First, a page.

LPOG Submission to Senate Inquiry
LPOG has made a submission to the Senate Inquiry in to The operation and effectiveness of the Franchising Code of Conduct.
Submissions will continue to be uploaded to the Parliamentary website over the next few days/weeks. Our submission is too large to be posted to our web site, as we would then suffer the same bandwidth issues that POOP gives us at work, but at home too, and all day is enough of spinning wheels! Once the LPOG submission is uploaded it will be listed here - https://www.aph.gov.au/Parliamentary_Business/Committees/Joint/Corporati....
For many of us that have already been through the 2014 Senate Inquiry - https://www.aph.gov.au/Parliamentary_Business/Committees/Senate/Environm... - that certainly raised our great expectations, with not much more than the opportunity to air our grievances and feel validation from the 18 recommendations tabled by the committee. Sadly as a Government Business Enterprise, Australia Post is a law unto itself and the recommendations that validated our claims were robustly ignored or give token lip service by senior Post management, so it is hard to have much faith in this process again. Especially as the initial Chair of the 2014 Inquiry was Senator Williams himself.
However, maybe the time has come where change needs to happen in the franchise industry, and this may be another cog in the wheel driving that change. As Post is the largest retail franchise network in Australia, we must have a voice in any ongoing discussion of the industry we are so heavily invested in. It is safe to say that while most of the recommendations of the 2014 Inquiry mentioned above were ignored, we have seen slight changes made since the Inquiry, both in our payments, and some new key personal who have more regard for the LPO network in the decision making process. The glacial pace is hard to accept for small business such as ours, but we are creeping in the direction of improvement instead of doom which must be acknowledged.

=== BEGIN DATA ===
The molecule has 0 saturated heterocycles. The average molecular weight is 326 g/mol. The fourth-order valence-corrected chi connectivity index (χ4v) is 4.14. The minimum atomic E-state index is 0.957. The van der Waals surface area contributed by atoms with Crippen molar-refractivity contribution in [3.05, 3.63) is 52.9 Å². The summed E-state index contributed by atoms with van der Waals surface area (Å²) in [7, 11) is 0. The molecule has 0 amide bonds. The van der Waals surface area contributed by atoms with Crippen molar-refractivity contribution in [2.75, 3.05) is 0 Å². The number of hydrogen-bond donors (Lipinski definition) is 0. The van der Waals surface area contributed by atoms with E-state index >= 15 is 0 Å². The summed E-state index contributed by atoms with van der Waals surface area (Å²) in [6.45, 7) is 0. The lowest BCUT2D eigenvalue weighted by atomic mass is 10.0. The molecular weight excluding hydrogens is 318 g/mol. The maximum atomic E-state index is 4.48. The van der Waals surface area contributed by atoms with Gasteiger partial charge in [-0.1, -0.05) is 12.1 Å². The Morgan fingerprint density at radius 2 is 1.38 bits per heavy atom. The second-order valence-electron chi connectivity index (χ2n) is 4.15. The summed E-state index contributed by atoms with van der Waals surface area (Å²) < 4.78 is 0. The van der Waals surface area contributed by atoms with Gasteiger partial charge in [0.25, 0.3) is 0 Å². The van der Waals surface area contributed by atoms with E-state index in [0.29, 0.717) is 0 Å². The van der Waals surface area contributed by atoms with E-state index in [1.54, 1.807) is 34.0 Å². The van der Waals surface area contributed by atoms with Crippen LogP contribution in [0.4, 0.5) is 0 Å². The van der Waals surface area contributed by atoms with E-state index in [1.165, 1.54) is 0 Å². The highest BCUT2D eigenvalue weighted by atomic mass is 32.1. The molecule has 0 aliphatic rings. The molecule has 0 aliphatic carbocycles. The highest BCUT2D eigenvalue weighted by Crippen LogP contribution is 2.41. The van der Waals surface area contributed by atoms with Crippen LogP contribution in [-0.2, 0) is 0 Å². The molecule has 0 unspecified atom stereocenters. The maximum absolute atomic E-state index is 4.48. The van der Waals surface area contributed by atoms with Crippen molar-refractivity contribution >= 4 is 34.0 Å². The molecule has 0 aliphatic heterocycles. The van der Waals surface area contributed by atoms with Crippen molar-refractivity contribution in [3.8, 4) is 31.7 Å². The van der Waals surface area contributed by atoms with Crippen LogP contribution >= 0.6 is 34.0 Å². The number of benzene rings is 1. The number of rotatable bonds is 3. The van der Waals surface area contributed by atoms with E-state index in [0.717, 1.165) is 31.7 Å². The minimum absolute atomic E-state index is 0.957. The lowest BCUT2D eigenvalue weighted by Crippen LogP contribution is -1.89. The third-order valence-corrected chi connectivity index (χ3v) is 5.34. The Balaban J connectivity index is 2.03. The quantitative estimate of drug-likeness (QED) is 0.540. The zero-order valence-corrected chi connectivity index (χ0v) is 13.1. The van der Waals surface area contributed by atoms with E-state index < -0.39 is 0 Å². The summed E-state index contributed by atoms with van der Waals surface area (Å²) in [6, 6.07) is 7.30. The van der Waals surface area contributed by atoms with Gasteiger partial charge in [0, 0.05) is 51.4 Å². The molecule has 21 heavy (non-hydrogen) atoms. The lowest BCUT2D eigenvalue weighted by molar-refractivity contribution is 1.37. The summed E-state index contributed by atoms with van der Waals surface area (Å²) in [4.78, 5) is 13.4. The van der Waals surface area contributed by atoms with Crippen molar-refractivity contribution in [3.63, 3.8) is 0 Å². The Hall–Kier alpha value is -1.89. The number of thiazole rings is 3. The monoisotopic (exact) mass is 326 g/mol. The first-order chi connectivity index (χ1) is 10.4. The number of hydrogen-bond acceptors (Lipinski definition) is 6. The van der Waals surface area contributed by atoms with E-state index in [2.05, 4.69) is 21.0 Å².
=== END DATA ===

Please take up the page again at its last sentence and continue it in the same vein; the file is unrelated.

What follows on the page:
There are some pretty harrowing submissions already published, and it brings home how far LPOG has progressed our case, as there are many of us that did not expect to last 6 months longer in 2013, yet we are still trading today. It is a credit to the teams of Licensees, and the executives of LPOG, who have put in endless unpaid hours over the past 5 years, to move us out of the harrowing submissions list, and into a work in progress situation. It is still far too close to home for many of us though, and the chill still goes up the spine reading our stories about our struggles, from Licensees/franchisees in such similar situations who did in the end, lose everything but a lifetime of debt, pain and suffering. To my dying day, I will be thankful so many of us joined together to take on our salvation, and that we stayed the path to keep us going. We are not saved, but we are still working towards that, with a better chance than we had when we came together in 2013.
It would be fantastic for all stakeholders if this Inquiry could, or would make Franchisors accountable for the viability of their network, however for LPOs, we finally have a body of work underway to reform our payments, and LPOG believes the work must ensure a commercially viable payment schedule for this work to be considered a success, and we have Christine Holgate, Australia Post's new CEO, who values the LPO network as a vital asset of the business. The CEO will shortly be delivering the new strategic plan to the shareholder Ministers, and our future is riding on both of these works.
If our payment reform brings us commercially rewarding business outcomes, the CEO manages to overturn the entrenched culture that denies the value we bring to this business, and the Senate Inquiry can improve the accountability, perhaps we may be in for a good decade ahead. Its a nice thought. I'll leave it at that.